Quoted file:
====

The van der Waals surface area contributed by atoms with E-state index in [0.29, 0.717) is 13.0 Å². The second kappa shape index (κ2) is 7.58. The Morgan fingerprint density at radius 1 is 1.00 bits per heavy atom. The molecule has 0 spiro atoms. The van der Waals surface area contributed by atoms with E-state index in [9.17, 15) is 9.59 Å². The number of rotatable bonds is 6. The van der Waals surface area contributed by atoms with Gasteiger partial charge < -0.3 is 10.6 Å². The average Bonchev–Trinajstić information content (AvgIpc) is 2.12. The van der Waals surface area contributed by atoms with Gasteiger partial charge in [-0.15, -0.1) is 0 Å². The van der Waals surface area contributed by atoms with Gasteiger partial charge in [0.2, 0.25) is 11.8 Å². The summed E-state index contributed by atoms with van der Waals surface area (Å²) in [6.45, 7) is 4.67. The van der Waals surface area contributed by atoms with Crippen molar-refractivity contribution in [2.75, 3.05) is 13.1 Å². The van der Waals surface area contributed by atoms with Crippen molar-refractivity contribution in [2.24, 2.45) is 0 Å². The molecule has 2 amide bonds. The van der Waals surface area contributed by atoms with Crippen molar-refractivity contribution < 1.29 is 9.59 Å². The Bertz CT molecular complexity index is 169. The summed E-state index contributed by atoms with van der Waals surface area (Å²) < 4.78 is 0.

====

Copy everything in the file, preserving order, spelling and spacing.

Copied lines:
The van der Waals surface area contributed by atoms with E-state index in [0.29, 0.717) is 13.0 Å². The second kappa shape index (κ2) is 7.58. The Morgan fingerprint density at radius 1 is 1.00 bits per heavy atom. The molecule has 0 spiro atoms. The van der Waals surface area contributed by atoms with E-state index in [9.17, 15) is 9.59 Å². The number of rotatable bonds is 6. The van der Waals surface area contributed by atoms with Gasteiger partial charge < -0.3 is 10.6 Å². The average Bonchev–Trinajstić information content (AvgIpc) is 2.12. The van der Waals surface area contributed by atoms with Gasteiger partial charge in [-0.15, -0.1) is 0 Å². The van der Waals surface area contributed by atoms with Gasteiger partial charge in [0.2, 0.25) is 11.8 Å². The summed E-state index contributed by atoms with van der Waals surface area (Å²) in [6.45, 7) is 4.67. The van der Waals surface area contributed by atoms with Crippen molar-refractivity contribution in [2.75, 3.05) is 13.1 Å². The van der Waals surface area contributed by atoms with Crippen molar-refractivity contribution in [2.24, 2.45) is 0 Å². The molecule has 2 amide bonds. The van der Waals surface area contributed by atoms with Crippen molar-refractivity contribution < 1.29 is 9.59 Å². The Bertz CT molecular complexity index is 169. The summed E-state index contributed by atoms with van der Waals surface area (Å²) < 4.78 is 0.